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Local(ish) Album Review: Ed Hale - Ballad on Third Avenue

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Ed Hale
Ballad on Third Avenue
(Dying Van Gogh)

Ed Hale's outfit Transcendence was the kind of band that allowed ambition and extravagance to find equal footing. Progressive by design, its sumptuous arrangements often overshadowed Hale's skills as a songwriter, which featured some great melodies at the core. Hale seems to have remedied that band's often-obtuse approach with a solo album that focuses more on emotional content and less on instrumental elaboration. The cast of supporting players is terrific (several played in Transcendence), and Hale demonstrates an enviable gift for brooding, introspective melodies that are as quietly compelling as those of Leonard Cohen or Nick Cave. And yes, they're that good.

The fact that Hale still boasts a penchant for grander schemes ought come as no surprise. His own Dying Van Gogh label has given a home to some of South Florida's most talented artists, including multi-instrumentalist Fernando Perdomo, who also co-produced this disc. Hale himself has shifted his base of operations to New York, where he now finds both the aural and visual muse for his music. And despite the vast expanse of these urban environs, songs such as "Scene in San Francisco," "Hello My Dove," "It Feels Too Good," and "New Orleans Dreams" provide an intimate view of life, love and longing from a solitary point of view.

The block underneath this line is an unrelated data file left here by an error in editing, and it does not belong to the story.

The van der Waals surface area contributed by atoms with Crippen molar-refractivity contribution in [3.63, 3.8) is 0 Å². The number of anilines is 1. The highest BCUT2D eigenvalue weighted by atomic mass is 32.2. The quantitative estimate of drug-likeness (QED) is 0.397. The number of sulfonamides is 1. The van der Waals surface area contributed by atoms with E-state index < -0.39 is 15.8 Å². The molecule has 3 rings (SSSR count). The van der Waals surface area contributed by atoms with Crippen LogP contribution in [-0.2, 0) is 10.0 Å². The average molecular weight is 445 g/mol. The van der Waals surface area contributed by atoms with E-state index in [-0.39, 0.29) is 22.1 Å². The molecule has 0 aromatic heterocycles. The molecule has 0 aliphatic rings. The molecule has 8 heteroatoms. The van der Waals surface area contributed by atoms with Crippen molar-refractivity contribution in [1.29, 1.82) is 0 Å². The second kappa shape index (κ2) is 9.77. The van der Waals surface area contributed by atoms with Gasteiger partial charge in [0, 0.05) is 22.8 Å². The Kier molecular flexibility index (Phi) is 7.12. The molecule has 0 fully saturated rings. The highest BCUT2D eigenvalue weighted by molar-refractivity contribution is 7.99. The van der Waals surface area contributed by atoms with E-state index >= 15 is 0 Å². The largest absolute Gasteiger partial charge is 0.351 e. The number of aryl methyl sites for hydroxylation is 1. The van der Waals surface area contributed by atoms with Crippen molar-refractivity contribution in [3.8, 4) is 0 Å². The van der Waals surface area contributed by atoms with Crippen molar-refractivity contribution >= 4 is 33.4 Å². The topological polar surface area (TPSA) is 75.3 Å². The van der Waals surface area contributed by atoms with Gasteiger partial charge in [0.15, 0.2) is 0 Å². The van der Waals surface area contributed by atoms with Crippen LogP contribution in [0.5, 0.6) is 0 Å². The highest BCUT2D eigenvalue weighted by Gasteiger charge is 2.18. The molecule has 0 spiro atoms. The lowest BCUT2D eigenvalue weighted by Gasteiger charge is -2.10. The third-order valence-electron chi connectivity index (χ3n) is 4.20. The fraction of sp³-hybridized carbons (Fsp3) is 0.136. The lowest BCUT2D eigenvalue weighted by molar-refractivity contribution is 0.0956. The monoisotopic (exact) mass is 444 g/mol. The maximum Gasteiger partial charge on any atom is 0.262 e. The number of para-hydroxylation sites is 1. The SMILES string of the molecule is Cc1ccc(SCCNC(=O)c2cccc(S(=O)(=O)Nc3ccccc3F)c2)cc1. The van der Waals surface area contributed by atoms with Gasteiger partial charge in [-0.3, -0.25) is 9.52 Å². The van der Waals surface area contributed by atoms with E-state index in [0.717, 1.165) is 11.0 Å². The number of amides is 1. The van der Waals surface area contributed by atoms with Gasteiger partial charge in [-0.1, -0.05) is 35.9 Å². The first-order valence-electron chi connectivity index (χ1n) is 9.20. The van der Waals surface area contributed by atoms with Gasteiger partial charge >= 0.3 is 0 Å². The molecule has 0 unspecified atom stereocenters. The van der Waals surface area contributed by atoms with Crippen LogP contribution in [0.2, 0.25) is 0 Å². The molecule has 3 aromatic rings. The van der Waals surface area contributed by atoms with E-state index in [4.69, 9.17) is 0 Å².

Other tracks, like "Thoughts of California and "Never Let Me Go Again," seem to drift along in a dreamy haze. Only "I Walk Alone" conjures up the sweep and spectacle of Transcendence, but even so, Hale shuttles the song while lowering his gaze. Still, with all due respect to his former outfit, Ballad on Third Avenue is easily the best record of Hale's still-evolving career. Intimate yet endearing, these songs of the street offer an eloquence all their own.

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Lee Zimmerman

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